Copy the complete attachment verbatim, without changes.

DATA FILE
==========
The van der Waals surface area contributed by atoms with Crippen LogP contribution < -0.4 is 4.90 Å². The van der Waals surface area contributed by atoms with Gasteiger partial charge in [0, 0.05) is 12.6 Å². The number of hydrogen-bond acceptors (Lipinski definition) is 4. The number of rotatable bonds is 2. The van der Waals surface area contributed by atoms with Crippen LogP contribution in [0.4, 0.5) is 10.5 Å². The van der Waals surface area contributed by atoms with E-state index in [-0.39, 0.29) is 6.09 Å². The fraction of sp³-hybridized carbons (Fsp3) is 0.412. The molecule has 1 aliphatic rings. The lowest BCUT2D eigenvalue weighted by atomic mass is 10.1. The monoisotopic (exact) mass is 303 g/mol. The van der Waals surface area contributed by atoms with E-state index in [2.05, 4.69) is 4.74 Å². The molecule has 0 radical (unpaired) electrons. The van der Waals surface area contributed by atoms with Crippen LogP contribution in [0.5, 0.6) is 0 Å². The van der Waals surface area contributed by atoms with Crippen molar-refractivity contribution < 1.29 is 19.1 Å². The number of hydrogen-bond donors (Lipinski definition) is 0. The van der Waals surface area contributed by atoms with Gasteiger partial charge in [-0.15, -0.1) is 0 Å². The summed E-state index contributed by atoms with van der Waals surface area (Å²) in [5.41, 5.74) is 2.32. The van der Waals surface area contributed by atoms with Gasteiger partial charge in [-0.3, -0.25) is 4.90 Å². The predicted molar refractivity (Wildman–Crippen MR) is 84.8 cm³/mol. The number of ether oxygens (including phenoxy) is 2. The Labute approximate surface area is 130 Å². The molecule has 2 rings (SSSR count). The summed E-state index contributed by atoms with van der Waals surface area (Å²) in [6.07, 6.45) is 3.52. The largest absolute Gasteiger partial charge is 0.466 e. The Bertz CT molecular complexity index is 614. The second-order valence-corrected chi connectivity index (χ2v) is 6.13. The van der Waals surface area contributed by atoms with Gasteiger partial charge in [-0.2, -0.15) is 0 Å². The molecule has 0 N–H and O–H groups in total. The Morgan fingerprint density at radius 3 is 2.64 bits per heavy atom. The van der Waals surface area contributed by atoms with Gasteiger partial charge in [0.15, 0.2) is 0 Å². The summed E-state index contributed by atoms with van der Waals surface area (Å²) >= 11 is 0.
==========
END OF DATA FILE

The van der Waals surface area contributed by atoms with Crippen LogP contribution < -0.4 is 4.90 Å². The van der Waals surface area contributed by atoms with Gasteiger partial charge in [0, 0.05) is 12.6 Å². The number of hydrogen-bond acceptors (Lipinski definition) is 4. The number of rotatable bonds is 2. The van der Waals surface area contributed by atoms with Crippen LogP contribution in [0.4, 0.5) is 10.5 Å². The van der Waals surface area contributed by atoms with E-state index in [-0.39, 0.29) is 6.09 Å². The fraction of sp³-hybridized carbons (Fsp3) is 0.412. The molecule has 1 aliphatic rings. The lowest BCUT2D eigenvalue weighted by atomic mass is 10.1. The monoisotopic (exact) mass is 303 g/mol. The van der Waals surface area contributed by atoms with E-state index in [2.05, 4.69) is 4.74 Å². The molecule has 0 radical (unpaired) electrons. The van der Waals surface area contributed by atoms with Crippen LogP contribution in [0.5, 0.6) is 0 Å². The van der Waals surface area contributed by atoms with Crippen molar-refractivity contribution < 1.29 is 19.1 Å². The number of hydrogen-bond donors (Lipinski definition) is 0. The van der Waals surface area contributed by atoms with Gasteiger partial charge in [-0.15, -0.1) is 0 Å². The summed E-state index contributed by atoms with van der Waals surface area (Å²) in [5.41, 5.74) is 2.32. The van der Waals surface area contributed by atoms with Gasteiger partial charge in [-0.3, -0.25) is 4.90 Å². The predicted molar refractivity (Wildman–Crippen MR) is 84.8 cm³/mol. The number of ether oxygens (including phenoxy) is 2. The Labute approximate surface area is 130 Å². The molecule has 2 rings (SSSR count). The summed E-state index contributed by atoms with van der Waals surface area (Å²) in [6.07, 6.45) is 3.52. The largest absolute Gasteiger partial charge is 0.466 e. The Bertz CT molecular complexity index is 614. The second-order valence-corrected chi connectivity index (χ2v) is 6.13. The van der Waals surface area contributed by atoms with Gasteiger partial charge in [-0.2, -0.15) is 0 Å². The molecule has 0 N–H and O–H groups in total. The Morgan fingerprint density at radius 3 is 2.64 bits per heavy atom. The van der Waals surface area contributed by atoms with Gasteiger partial charge in [0.15, 0.2) is 0 Å². The summed E-state index contributed by atoms with van der Waals surface area (Å²) >= 11 is 0.